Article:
#MeToo better for business, World Bank shuns fossil fuels and Bitcoin > Guiness
Actress Alyssa Milano created the now famous hashtag "me too" soon after Harvey Weinstein name became associated more with sexual misconduct than good movies. We might say it was an unfortunate success: 500,000 tweets and 12 million Facebook posts within the first 24 hours. Finally, the abuses that nearly every woman I know suffer have an outlet and some sense of justice.
What are companies doing? Or what should they do? I can't answer that here but here are a couple of my favorite lines from a CNN Opinion piece on the topic
Sheryl Sandberg and Adam Grant make the point that research shows having women in power is good for business: "Start-ups led by women are more likely to succeed; innovative firms with more women in top management are more profitable; and companies with more gender diversity have more revenue, customers, market share and profits."
"As Tina Tchen, former executive director of the White House Council on Women and Girls said in Forbes: 'for too long, we have viewed issues of gender and race discrimination, sexual harassment, and diversity and inclusion as solely human resource topics, affecting only personnel decision-making and employment law exposure.'"
According to data from Digiconomist that has been translated (amidst some controversy) to energy use, Bitcoin currently 32.56 terawatt hours (TWh) and Eurostat data from 2015 shows that Ireland consumed 25.07 TWh. (Ireland also consumed a lot of Guiness but that is not figured into the total) The Twitter-verse has apparently had fun with this but it’s not without its critics.
My commentary: for me, the specifics miss the larger point, a reminder of basic ecology: there is no such thing as a free lunch. Even digital currency comes from somewhere, consumes resources, and its access and beneficiaries are shaped by power and prejudice. The wise take responsibility for it all with eyes wide open. The foolish take the money and run.
By 2035, there could be 125 million electric cars on the road, up from 2 million last year. The result: a steep upward swing in demand for batteries and electricity, and a similarly strong decline in global oil demand.
My commentary: the article doesn't discuss where the batteries' precious metals will come from (child labor and batteries?) or what happens to the batteries at end-of-life. Circular economy and closed-loop design principles must be used or we will reassert the old adage: there is no greater source of problems than bad solutions.
that pretty much says it....due to market forces and changes in technology, distributed, renewable energy is more cost-effective.
My commentary: we need to make sure the approach is building local capacity and increasing access to markets and information versus giving technology to communities. We need to invest, create jobs, support entrepreneurs. See books like Toxic Charity and When Helping Hurts for tips on how to not make a mess of it.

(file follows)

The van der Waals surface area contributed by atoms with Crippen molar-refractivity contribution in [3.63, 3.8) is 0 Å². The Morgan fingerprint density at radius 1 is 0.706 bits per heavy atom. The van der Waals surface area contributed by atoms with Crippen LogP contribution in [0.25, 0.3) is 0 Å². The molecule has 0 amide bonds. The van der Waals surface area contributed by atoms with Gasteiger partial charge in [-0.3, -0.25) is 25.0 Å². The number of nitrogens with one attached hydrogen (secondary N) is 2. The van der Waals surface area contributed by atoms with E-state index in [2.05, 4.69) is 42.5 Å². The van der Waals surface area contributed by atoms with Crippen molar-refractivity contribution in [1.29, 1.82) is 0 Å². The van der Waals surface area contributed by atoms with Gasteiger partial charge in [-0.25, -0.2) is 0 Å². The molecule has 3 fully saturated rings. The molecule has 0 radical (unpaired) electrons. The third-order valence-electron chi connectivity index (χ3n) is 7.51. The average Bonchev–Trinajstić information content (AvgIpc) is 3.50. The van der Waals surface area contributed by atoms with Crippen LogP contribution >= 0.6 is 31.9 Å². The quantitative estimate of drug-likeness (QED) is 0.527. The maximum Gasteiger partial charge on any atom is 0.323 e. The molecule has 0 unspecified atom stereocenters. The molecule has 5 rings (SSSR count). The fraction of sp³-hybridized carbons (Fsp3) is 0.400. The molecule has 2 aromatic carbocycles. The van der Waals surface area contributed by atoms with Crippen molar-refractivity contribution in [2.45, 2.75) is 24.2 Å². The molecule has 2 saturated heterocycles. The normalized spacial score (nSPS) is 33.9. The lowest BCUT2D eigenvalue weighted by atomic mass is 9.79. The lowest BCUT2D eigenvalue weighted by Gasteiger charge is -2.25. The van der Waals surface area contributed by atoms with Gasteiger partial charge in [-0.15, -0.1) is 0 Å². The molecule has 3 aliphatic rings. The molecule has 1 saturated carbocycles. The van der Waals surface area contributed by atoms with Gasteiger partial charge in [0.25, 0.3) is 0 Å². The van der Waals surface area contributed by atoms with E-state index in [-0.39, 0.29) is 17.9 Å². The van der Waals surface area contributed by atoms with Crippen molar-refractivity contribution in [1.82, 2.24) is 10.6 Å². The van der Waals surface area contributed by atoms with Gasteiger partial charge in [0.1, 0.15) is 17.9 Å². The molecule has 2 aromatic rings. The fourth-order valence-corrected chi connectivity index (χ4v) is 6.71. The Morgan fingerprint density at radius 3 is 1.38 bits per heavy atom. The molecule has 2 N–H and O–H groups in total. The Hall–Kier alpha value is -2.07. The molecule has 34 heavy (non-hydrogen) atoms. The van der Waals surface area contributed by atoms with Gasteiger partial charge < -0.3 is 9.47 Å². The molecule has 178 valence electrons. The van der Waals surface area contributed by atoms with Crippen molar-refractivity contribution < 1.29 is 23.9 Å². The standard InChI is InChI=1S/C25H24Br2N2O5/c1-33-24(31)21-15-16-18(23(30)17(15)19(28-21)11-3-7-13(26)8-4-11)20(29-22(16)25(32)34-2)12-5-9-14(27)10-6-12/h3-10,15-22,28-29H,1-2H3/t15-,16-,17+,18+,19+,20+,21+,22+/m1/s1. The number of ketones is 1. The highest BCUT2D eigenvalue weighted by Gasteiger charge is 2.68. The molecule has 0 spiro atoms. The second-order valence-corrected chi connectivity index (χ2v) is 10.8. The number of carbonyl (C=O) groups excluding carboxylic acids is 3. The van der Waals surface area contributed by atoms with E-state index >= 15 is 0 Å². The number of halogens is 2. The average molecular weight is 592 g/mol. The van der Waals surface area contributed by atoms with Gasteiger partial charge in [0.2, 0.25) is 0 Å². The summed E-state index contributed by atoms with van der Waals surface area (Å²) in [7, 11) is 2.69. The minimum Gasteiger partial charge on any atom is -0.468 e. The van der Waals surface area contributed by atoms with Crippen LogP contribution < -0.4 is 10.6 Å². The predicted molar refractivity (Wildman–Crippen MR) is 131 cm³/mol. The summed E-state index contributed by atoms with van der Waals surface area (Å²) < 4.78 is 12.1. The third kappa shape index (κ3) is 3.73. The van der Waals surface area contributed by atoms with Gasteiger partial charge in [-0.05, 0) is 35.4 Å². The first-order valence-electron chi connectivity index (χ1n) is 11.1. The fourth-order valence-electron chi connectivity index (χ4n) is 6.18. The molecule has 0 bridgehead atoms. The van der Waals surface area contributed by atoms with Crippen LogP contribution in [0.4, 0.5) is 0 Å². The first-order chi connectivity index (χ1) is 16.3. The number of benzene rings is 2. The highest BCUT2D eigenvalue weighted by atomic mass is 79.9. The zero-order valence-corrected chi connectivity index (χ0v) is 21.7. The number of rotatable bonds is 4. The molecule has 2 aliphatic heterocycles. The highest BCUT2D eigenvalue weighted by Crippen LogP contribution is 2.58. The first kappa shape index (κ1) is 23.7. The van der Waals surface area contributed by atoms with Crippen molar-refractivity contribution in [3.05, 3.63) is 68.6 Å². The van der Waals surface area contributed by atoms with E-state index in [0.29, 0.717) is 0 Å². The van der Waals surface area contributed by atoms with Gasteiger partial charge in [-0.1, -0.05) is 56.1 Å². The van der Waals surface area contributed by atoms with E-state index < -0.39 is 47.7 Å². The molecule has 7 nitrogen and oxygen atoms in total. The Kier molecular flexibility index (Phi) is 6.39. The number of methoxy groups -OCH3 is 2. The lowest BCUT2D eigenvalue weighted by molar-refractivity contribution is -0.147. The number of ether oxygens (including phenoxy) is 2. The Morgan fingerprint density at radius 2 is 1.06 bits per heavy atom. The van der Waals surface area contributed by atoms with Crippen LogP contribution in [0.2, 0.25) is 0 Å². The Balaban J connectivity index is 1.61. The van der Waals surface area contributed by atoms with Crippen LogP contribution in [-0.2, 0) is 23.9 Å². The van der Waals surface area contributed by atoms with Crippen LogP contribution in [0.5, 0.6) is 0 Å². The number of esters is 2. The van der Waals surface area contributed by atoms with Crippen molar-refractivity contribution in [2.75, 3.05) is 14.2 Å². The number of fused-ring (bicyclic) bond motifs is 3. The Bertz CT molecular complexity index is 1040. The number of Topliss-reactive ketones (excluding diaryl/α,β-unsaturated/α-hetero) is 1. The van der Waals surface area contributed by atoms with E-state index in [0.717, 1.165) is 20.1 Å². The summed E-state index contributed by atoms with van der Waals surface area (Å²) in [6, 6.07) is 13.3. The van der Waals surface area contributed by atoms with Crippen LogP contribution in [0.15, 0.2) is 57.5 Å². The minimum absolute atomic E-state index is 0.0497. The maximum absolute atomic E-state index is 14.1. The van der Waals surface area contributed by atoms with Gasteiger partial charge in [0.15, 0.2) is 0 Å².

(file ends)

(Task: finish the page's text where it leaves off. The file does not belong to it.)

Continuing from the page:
"Barnard unveils criteria it will use to evaluate whether a fossil fuel company is a good or bad actor worthy of its investment. An emphasis is on climate science.
They require asking the following six questions about investment options:
* What is the company’s position on climate change?
* What action is the company taking to reduce its carbon footprint?
* Is climate science integral to the governance and oversight of the company?
* What are the company’s affiliations with third parties that spread disinformation on climate science?
* Does the company publicly support the need for climate policies and regulations?
* Has the company been publicly transparent about their position, actions and affiliations with regard to climate science and climate change?"
"Facebook said on Friday that there are certain use cases of the social network that can be bad for your health."
My commentary: we all knew that of course, but it can be rare for a company to admit the actual or potential evils of their product. This kind of transparency is becoming table stakes in the new economy. If you don't admit it, you start to look bad, then you look dumb, then you look for customers.
Recent elections in Alabama may have missed another pressing issue in addition to the alleged sexual misconduct of a politician: poverty and environmental degradation. A United Nations official investigating poverty in the United States was shocked at the level of environmental degradation in some areas of rural Alabama, saying he had never seen anything like it in the developed world.
"According to the Census Bureau, nearly 41 million people in the U.S. live in poverty. That's second-highest rate of poverty among rich countries, as measured by the percentage of people earning less than half the national median income, according to Quartz."
"Of particular concern to the UN are specific poverty-related issues that have surfaced across the country in recent years, such as an outbreak of hookworm in Alabama in 2017—a disease typically found in nations with substandard sanitary conditions in South Asia and sub-Saharan Africa."
The UN’s latest report on the most novel environmental challenges facing the planet identifies six key emerging issues:
nanomaterials: applying the precautionary principle
marine protected areas and sustainable development
sand and dust storms
off-grid solar solutions
Pakistan’s government has adopted the Sustainable Development Goals (SGGs) as a cornerstone of a recent educational reform.